EU members cannot find a way to appropriately react to bombshell reports that intelligence services of the U.S. and Denmark wiretapped European politicians, Russian Foreign Ministry spokesperson Maria Zakharova wrote on her Facebook page on Wednesday.
"Sweden, Norway, France or Germany couldn't help but notice that the American-Danish duet did something to them that is far from decent. But the offended countries haven't come up with a way how to specifically formulate their complaint yet," she noted.
"While there are no sanctions, embassy shutdowns or appeals with the UN Security Council. Nothing even close to it," the diplomat underlined, referring to the EU countries' "gently demanded" explanations from Copenhagen.
The Danish Defense Intelligence Service (FE) has given the U.S. National Security Agency (NSA) open internet access to spy on senior politicians of neighboring countries including Germany, Sweden, Norway, and France, Denmark's national broadcaster DR News reported on Sunday.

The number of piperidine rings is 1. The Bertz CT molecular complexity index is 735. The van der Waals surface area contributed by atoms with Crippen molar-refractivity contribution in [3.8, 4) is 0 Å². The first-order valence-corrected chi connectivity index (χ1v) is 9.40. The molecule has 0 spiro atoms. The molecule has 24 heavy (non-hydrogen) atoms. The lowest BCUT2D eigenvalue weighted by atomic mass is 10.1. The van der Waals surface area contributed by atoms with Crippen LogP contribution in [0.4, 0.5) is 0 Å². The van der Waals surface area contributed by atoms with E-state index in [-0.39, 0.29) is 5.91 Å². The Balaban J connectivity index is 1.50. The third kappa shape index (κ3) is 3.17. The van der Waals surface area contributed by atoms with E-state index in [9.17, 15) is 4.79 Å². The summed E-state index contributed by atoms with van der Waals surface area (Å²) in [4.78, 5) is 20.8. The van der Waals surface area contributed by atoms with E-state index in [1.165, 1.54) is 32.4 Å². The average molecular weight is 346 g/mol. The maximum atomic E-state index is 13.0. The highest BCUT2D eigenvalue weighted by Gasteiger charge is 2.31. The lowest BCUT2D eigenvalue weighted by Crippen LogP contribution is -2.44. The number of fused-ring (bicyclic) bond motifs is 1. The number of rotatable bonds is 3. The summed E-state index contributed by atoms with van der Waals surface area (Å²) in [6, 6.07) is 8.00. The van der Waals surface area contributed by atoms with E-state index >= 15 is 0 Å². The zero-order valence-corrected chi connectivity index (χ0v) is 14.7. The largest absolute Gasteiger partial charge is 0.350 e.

Already, France and Germany have responded by denouncing the spying as "unacceptable," and demanding "full clarity" from the U.S. side.
Denmark's prime minister on Wednesday said she did not believe Denmark needed to restore its relationships with its allies, including France and Germany.
"I do not think it is correctly put that there is a need to restore relations with France or Germany. We have an ongoing dialogue, and we also have that within intelligence matters," Prime Minister Mette Frederiksen told local news wire Ritzau.
China's Foreign Ministry on Monday also urged the U.S. to give an an explanation on whether what it does is consistent with its intelligence laws and the spirit of its transborder data flow agreement with allies and whether it's a "polluted network" or "clean network."
Washington said on Tuesday it would work with allies and European partners to address any questions on security issues.